Conclusions. The findings of a significantly increased representation of current cigarette smokers in the study populations and significant association with younger age at the time of SAH and increased incidence of vasospasm concur with recent reports of smoking as a significant risk factor for ruptured aneurysms and subsequent vasospasm.
Key Words: cigarette smoking, subarachnoid hemorrhage
Initial and Follow-Up Screening for Aneurysms in Families With Familial Subarachnoid Hemorrhage—Raaymakers TWM (Dept of Neurology, H2.128, Univ Hospital Utrecht, Heidelberglaan 100, 3584 CX Utrecht, Netherlands), Rinkel, GJE, Ramos LMP—Neurology. 1998;51:1125–1130. Copyright ©1998 by the American Academy of Neurology.
Background and Objective: In families with two or more relatives with subarachnoid hemorrhage (SAH), other first-degree relatives have an increased risk of SAH. We studied the presence of unruptured intracranial aneurysms in 125 members of 23 families with familial SAH, defined as two or more affected first-degree relatives, in a cross-sectional design. Methods: MR angiography was performed in 116 relatives; CT angiography was performed in the remaining 9 relatives because they had been treated for intracranial aneurysms in the past. Results: Overall, we found 16 aneurysms in 10 of 125 relatives (8%; 95% CI, 4 to 14%). Of the nine patients with previous surgery for ruptured or unruptured intracranial aneurysms, three had new aneurysms. Two factors were associated with a significantly higher risk of intracranial aneurysms: 1) a history of treatment for ruptured or unruptured intracranial aneurysms (relative risk 5.5; 95% CI, 1.7 to 17.8) and 2) having three or more affected relatives (relative risk 3.3; 95% CI, 1.0 to 10.6). Siblings tended to have a higher risk of intracranial aneurysms than did children of SAH patients, although the difference was not significant. Conclusions: Because the yield is high, screening is recommended in first-degree members of families with familial SAH. Repeated screening should be considered in relatives who have been treated for familial intracranial aneurysms.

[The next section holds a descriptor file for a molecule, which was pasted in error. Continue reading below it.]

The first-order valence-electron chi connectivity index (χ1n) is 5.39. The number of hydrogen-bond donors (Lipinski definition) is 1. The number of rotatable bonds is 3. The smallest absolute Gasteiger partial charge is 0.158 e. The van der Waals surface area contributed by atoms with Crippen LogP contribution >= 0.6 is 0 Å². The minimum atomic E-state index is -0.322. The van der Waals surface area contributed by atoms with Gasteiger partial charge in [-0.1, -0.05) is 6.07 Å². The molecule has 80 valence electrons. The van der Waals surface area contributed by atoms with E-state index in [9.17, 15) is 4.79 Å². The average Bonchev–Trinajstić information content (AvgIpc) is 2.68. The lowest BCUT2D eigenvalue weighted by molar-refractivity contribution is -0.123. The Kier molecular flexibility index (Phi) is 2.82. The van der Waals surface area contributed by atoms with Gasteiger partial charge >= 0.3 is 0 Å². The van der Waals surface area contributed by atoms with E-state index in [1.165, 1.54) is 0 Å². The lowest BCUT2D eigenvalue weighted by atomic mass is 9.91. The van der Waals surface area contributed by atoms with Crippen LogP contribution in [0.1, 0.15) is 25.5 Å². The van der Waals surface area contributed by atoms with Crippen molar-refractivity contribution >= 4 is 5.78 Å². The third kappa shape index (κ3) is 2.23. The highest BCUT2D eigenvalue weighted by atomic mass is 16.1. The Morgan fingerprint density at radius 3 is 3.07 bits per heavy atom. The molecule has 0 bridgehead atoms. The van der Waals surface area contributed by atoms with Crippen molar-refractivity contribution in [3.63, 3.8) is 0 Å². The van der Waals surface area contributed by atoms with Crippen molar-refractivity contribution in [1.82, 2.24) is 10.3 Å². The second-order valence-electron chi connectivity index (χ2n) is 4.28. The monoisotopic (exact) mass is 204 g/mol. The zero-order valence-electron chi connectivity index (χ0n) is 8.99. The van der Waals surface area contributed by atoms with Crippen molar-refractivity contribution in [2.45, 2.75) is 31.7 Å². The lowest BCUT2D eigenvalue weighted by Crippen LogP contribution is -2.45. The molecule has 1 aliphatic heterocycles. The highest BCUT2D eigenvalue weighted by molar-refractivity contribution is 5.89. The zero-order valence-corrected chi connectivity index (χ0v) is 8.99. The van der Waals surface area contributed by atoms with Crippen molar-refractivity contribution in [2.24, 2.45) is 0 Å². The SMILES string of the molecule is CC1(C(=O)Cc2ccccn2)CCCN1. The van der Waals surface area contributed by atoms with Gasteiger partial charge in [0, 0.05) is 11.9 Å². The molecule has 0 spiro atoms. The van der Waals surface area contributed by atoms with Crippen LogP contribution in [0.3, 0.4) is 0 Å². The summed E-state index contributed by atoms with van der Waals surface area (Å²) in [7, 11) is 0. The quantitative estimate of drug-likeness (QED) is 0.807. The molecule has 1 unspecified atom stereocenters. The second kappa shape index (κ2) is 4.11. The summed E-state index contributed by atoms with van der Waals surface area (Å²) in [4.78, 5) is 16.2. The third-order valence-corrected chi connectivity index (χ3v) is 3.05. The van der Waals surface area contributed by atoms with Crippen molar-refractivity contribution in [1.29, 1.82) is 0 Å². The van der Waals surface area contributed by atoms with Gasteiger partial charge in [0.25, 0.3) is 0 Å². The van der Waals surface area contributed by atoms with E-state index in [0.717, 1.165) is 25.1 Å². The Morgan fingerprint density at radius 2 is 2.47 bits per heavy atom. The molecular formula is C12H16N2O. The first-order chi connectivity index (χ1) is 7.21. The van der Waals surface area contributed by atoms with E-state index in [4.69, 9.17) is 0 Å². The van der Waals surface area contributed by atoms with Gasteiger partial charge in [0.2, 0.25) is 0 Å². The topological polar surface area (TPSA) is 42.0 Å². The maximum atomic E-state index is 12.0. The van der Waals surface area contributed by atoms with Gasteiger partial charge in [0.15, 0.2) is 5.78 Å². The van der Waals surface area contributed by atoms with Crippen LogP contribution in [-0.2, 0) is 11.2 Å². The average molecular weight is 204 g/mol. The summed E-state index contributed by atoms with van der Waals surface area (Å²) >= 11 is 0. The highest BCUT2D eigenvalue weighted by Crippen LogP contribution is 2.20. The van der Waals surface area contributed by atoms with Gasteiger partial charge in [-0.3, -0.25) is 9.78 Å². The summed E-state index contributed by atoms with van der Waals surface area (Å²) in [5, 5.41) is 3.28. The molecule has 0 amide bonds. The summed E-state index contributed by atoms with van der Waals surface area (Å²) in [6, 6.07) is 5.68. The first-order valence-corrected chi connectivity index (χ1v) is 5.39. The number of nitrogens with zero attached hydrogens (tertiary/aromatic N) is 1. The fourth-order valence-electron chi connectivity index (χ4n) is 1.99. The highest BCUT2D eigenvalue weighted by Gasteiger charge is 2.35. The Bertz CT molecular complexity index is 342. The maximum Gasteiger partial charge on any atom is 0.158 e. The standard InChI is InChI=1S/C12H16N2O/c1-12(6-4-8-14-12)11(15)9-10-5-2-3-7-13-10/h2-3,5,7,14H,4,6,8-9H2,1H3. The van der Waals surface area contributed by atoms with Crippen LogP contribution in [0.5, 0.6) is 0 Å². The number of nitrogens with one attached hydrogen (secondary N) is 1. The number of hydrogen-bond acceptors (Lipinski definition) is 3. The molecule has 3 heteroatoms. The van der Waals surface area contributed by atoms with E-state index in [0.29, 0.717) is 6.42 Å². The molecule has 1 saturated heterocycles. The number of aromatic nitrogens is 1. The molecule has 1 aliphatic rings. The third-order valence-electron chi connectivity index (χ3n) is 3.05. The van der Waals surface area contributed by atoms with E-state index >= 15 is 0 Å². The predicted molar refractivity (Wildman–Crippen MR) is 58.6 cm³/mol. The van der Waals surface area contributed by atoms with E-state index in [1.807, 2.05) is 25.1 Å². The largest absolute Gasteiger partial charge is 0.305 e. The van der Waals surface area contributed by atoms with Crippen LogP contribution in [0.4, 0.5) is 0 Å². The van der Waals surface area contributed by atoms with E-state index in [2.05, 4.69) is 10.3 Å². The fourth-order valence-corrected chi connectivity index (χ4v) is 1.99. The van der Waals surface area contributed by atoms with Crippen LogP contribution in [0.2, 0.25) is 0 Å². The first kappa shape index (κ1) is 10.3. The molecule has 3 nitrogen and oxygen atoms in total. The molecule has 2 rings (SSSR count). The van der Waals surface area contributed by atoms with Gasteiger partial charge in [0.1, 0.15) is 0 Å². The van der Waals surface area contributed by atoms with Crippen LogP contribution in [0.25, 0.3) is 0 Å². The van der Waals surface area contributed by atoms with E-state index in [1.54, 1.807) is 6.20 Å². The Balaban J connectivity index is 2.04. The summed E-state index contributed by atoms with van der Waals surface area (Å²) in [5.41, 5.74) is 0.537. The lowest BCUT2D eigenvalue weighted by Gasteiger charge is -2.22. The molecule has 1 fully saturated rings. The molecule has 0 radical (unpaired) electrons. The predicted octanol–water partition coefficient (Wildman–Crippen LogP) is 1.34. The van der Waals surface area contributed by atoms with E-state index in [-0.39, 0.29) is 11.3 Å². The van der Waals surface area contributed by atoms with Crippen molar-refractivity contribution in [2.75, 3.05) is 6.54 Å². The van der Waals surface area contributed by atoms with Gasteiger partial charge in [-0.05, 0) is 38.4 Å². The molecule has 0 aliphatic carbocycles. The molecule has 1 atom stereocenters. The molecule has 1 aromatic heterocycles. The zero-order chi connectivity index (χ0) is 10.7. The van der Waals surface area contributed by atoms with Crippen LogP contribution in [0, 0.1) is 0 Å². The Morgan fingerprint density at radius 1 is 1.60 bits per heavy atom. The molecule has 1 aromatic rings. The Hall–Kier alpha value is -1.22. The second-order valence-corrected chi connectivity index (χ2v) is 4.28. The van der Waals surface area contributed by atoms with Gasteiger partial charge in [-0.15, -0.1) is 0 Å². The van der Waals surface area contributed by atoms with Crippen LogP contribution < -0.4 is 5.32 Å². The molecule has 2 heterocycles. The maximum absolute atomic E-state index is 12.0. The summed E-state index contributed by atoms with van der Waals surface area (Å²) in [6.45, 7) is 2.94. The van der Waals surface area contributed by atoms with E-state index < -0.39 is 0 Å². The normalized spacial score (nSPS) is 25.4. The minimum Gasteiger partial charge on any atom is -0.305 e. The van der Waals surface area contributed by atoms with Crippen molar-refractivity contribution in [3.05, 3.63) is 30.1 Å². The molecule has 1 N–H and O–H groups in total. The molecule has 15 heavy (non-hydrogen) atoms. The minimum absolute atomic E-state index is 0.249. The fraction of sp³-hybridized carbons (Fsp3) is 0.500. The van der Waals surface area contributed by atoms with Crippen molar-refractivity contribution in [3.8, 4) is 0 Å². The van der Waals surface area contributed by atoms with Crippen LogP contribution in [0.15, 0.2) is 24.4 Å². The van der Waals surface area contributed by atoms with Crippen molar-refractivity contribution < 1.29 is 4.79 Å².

Key Words: subarachnoid hemorrhage, hereditary disease
Mitral Regurgitation Reduces the Risk of Stroke in Patients With Nonrheumatic Atrial Fibrillation—Nakagami H, Yamamoto K, Ikeda U (Dept of Cardiology, Jichi Medical School, Minamikawachi, Tochigi 329-04, Japan), Mitsuhashi T, Goto T, Shimada K—Am Heart J. 1998;136:528–532. Copyright ©1998 by Mosby, Inc.
Background Significant mitral regurgitation (MR) is protective against left atrial (LA) spontaneous echo contrast formation that is associated with an increased thromboembolic risk. However, the effects of MR on the risk of stroke in patients with nonrheumatic atrial fibrillation (AF) have been unknown. We studied whether or not MR was associated with a decreased risk of stroke in patients with nonrheumatic AF.
Methods We performed an observational analysis of retrospectively collected data on 290 patients with nonrheumatic AF. Left atrial diameter (LAD) and the degree of MR were estimated by transthoracic echocardiography. Risk factors for stroke were assessed by univariate and multivariate analyses. The mean follow-up was 7.4 years.
Results Among these patients, 68 had a stroke during the follow-up (rate of stroke per year of follow-up 3.2%). In 95 patients with LAD of ≥48 mm, the incidence of stroke (9%) in the severe MR group (moderate or severe, n=43) was significantly lower than that (25%) of the mild MR group (none, trivial, or mild; n=52) (chi-square=3.95, p=0.047). The relative risk of stroke for increase in MR from mild to severe groups, for every 10 mm increment in LA size, for sex, and for every increase of 10 years of age was 0.45 (95% CI, 0.20 to 0.97), 1.06 (95% CI, 0.75 to 1.49), 0.98 (95% CI, 0.55 to 1.72), and 1.33 (95% CI, 1.04 to 1.71), respectively.